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Optical character recognition

Optical character recognition, usually abbreviated to OCR, involves computer systems designed to translate images of typewritten text (usually captured by a scanner) into machine-editable text - to translate pictures of characters into a standard encoding scheme representing them (usually ASCII in the case of English text). OCR began as a field of research in artificial intelligence and machine vision; though academic research in the field continues, the focus on OCR has shifted to implementation of proven techniques.

Early systems required "training" (essentially, the provision of known samples of each character) to read a specific font. Currently, though, "intelligent" systems that can recognize most fonts with a high degree of accuracy are now common. Some systems are even capable of correctly identifying columns and non-textual images and producing output that places the text and scanned images equivalently.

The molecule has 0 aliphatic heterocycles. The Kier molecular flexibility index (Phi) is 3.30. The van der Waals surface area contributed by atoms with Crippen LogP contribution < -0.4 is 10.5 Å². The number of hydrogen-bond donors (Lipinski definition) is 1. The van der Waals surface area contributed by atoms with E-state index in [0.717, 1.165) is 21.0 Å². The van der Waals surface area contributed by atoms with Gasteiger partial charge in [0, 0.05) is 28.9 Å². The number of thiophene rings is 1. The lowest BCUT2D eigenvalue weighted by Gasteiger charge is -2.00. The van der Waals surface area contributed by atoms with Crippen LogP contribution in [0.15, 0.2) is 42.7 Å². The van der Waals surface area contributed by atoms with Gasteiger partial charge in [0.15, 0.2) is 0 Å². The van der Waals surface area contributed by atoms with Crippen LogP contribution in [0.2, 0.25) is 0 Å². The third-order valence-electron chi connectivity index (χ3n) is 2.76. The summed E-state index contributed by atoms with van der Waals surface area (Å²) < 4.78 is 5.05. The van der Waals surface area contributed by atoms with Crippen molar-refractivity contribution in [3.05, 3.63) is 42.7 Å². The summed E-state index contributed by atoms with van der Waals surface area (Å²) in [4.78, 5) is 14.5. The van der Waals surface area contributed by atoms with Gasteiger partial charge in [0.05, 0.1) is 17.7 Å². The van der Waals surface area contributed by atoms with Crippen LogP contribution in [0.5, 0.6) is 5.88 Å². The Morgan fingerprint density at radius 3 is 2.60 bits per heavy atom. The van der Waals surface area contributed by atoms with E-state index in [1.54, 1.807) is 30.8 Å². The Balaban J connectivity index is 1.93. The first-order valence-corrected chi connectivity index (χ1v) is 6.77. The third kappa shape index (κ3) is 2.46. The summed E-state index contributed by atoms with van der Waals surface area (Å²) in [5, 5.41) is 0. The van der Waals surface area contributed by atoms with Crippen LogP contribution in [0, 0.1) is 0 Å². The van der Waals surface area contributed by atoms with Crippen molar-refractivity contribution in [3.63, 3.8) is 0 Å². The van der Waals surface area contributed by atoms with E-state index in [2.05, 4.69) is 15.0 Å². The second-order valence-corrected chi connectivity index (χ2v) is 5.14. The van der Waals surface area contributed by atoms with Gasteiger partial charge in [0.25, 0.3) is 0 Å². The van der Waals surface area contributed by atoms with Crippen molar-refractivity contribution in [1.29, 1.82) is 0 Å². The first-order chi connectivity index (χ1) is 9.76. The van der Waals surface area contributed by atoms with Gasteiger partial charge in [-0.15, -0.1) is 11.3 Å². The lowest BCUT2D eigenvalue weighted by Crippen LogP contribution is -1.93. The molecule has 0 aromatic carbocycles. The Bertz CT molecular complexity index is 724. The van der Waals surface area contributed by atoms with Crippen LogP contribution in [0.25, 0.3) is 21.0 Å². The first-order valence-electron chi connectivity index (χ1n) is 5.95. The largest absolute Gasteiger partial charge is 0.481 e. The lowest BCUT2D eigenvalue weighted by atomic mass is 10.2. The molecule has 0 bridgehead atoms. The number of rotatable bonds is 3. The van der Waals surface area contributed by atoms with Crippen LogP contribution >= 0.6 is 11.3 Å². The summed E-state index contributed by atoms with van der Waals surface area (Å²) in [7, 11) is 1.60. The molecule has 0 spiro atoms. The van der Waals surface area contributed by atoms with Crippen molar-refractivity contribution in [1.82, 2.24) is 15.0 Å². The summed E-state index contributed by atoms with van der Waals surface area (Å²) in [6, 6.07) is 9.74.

The United States Postal Service has been using OCR machines to pre-sort mail since 1965. Mail sortation plays a small role in OCR research; OCR systems need only read the zip code (postal code) on each envelope. After the zip code has been read, a barcode with the same information is printed on the envelope. Envelopes marked with the machine readable barcode may then be processed; machine readable codes can be decoded more quickly than human readable letters and numbers.

Whilst the accurate recognition of European typewritten text is now considered largely a solved problem, recognition of handwriting in general, and printed versions of some other scripts--particularly those with a very large number of characters--are still the subject of research.

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